Heavy monsoon rains are soaking parts of Asia, triggering massive floods throughout the region. The U.N. Office for the Coordination of Humanitarian Affairs said more than 1,600 people have died and another 6 million are in need of emergency assistance.
Pakistani authorities said around 2.6 million acres -- around 4,000 square miles -- of crop land are under water and more than 300,000 homes were destroyed.
"Thousands of villages and towns in low-lying areas have not seen flooding on this scale in generations," Andrej Mahecic, a spokesman for the U.N. High Commissioner for Refugees, was quoted by the United Nations as saying.
OCHA said it received more than $44 million for flood relief, with another $91 million pledged. The U.S. Agency for International Development said it was committing another $20 million in financial assistance.
"Our response is consistent with our humanitarian values and our deep commitment to Pakistan," a statement from the U.S. State Department read.
Heavy rain and flooding have cut parts of Pakistan off from the rest of the country, though U.N. agencies said weather conditions have improved.
The images emerging from Moscow Friday look like they were taken from a doomsday movie: A giant smoke cloud has made the landmarks including the Kremlin disappear, with the few commuters who have to leave their houses or cars moving around wearing face masks. The others stay inside, desperate to evade the worst smog in the capital since the fires started more than a week ago. Pollution in Moscow, experts warned, is four times above safe levels.
"It's a serious reason not just for the aged, children and pregnant not to go out into the street but also for people in good health," Yevgenia Semutnikova, of the pollution watchdog Mosekomonitoring, told the Rossiiskaya Gazeta newspaper.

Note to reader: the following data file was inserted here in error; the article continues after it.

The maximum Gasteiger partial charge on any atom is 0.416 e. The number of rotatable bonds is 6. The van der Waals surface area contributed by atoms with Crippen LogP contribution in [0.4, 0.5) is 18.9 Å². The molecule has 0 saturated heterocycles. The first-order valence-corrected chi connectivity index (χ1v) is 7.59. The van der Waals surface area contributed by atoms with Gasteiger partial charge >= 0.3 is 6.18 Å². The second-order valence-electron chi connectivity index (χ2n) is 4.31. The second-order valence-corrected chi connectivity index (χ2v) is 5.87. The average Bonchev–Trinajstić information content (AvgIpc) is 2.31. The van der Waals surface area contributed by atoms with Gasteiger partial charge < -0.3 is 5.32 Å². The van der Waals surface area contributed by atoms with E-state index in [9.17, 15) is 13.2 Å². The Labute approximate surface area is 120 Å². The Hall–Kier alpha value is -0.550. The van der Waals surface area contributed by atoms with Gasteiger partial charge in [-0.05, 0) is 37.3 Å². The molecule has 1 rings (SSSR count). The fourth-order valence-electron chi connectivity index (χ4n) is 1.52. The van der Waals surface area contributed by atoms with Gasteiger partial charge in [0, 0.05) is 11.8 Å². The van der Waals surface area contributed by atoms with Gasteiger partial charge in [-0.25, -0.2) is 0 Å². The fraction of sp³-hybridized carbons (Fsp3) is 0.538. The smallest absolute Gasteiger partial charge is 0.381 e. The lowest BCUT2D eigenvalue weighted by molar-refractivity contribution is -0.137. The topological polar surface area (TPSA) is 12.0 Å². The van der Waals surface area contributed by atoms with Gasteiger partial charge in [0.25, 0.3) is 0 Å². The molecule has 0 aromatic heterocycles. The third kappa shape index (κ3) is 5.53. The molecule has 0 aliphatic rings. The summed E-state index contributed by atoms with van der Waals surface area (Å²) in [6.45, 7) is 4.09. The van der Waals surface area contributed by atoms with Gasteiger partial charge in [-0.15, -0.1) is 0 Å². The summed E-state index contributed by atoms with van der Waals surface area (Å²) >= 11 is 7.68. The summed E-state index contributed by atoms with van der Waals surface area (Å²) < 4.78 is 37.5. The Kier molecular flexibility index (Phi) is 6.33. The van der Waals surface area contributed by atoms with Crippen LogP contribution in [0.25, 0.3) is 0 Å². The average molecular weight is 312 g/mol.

The relentlessly spreading wildfires have devastated several regions south and west of the capital, despite a major firefighting operation that includes nearly 200,000 people and dozens of planes.
The fires have destroyed residential houses, military facilities, a significant share of Russia's wheat crops and as of Friday claimed the lives 52 people, authorities said.
And it could get much worse: Emergencies Minister Sergei Shoigu warned Friday that the fires in the Bryansk region might send into the air radioactive contamination locked in soil devastated by the Chernobyl nuclear reactor accident of 1986.
"If a fire appears there, the radioactive particles could fly away with the smoke and a new polluted area could appear," he said.
Moscow has already ordered the evacuation of nuclear and explosive material from Sarov, a top-secret nuclear facility in the Nizhny Novgorod region, which is one of the worst hit. Authorities also ordered the removal of missiles and other defense equipment from a munitions depot at Alabinsk southwest of Moscow.
There were at least 589 fires raging Thursday over 196,000 hectares, up from 529 fires Tuesday and 460 fires Monday.
Russia's agriculture sector has been worst affected. Thousands of hectares of farmland have been burned. Russian Prime Minister Vladimir Putin Thursday banned wheat exports until the end of the year, sending grain prices on international markets through the roof.
The fires are aided by a severe draught and the hottest summer since temperature recordings began 130 years ago.
Moscow saw its fifth daily temperature record in August Friday as the mercury soared to 96.8 degrees Fahrenheit, beating a record of 95.7 degrees F registered on Aug. 6, 1920, Russian news agency RIA Novosti reports.
Meteorologists warn there won't be a cool down anytime soon. They predict the heat wave to continue next week and possibly beyond mid-August.
Two people were killed Thursday morning on Interstate 44, the St. Louis Post-Dispatch reported. Dozens of people were injured, most of them members of the Red Regiment Band at John F. Hodge High School in St. James.
Band members had raised money for the annual outing to Six Flags. The crash occurred as they neared the park.
Officials with Climate Express in Washington, Mo., said one of their drivers, in a tractor with no trailer attached, slowed down for construction. A pickup truck rear-ended the tractor and was then hit by one of the two school buses.
The dead were identified as Jessica Brinker, 16, a member of the band, and Daniel Schatz, 19, the driver of the pickup. Schatz was a reserve quarterback at the University of Missouri-Columbia and son of a Republican candidate for Congress from Missouri.